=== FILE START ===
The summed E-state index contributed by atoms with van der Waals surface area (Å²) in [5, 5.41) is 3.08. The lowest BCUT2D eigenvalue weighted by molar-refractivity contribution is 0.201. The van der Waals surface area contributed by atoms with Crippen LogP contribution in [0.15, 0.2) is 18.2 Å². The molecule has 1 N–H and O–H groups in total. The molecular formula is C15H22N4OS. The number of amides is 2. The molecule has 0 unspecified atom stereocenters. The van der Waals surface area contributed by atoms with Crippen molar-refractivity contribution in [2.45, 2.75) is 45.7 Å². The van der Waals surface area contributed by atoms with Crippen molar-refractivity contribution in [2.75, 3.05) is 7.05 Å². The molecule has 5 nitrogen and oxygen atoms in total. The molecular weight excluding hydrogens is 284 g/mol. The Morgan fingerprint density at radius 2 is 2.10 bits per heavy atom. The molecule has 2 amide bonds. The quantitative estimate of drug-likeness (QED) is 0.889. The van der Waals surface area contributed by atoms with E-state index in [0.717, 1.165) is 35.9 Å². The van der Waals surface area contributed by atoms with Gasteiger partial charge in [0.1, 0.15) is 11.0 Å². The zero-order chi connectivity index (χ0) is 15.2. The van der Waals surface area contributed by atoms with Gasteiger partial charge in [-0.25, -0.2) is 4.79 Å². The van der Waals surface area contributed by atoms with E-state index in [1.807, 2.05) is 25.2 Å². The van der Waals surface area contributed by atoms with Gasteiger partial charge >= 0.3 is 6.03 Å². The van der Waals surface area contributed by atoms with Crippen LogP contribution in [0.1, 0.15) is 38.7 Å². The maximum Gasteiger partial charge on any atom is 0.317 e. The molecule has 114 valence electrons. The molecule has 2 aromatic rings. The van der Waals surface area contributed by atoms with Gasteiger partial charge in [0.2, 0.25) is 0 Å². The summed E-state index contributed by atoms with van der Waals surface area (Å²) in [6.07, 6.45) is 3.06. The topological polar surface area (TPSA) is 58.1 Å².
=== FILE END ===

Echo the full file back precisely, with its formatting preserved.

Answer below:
The summed E-state index contributed by atoms with van der Waals surface area (Å²) in [5, 5.41) is 3.08. The lowest BCUT2D eigenvalue weighted by molar-refractivity contribution is 0.201. The van der Waals surface area contributed by atoms with Crippen LogP contribution in [0.15, 0.2) is 18.2 Å². The molecule has 1 N–H and O–H groups in total. The molecular formula is C15H22N4OS. The number of amides is 2. The molecule has 0 unspecified atom stereocenters. The van der Waals surface area contributed by atoms with Crippen molar-refractivity contribution in [2.45, 2.75) is 45.7 Å². The van der Waals surface area contributed by atoms with Crippen molar-refractivity contribution in [2.75, 3.05) is 7.05 Å². The molecule has 5 nitrogen and oxygen atoms in total. The molecular weight excluding hydrogens is 284 g/mol. The Morgan fingerprint density at radius 2 is 2.10 bits per heavy atom. The molecule has 2 amide bonds. The quantitative estimate of drug-likeness (QED) is 0.889. The van der Waals surface area contributed by atoms with E-state index in [0.717, 1.165) is 35.9 Å². The van der Waals surface area contributed by atoms with Gasteiger partial charge in [0.1, 0.15) is 11.0 Å². The zero-order chi connectivity index (χ0) is 15.2. The van der Waals surface area contributed by atoms with Gasteiger partial charge in [-0.25, -0.2) is 4.79 Å². The van der Waals surface area contributed by atoms with E-state index in [1.807, 2.05) is 25.2 Å². The van der Waals surface area contributed by atoms with Gasteiger partial charge >= 0.3 is 6.03 Å². The van der Waals surface area contributed by atoms with Crippen LogP contribution in [0.1, 0.15) is 38.7 Å². The maximum Gasteiger partial charge on any atom is 0.317 e. The molecule has 114 valence electrons. The molecule has 2 aromatic rings. The van der Waals surface area contributed by atoms with Gasteiger partial charge in [0.2, 0.25) is 0 Å². The summed E-state index contributed by atoms with van der Waals surface area (Å²) in [6.07, 6.45) is 3.06. The topological polar surface area (TPSA) is 58.1 Å².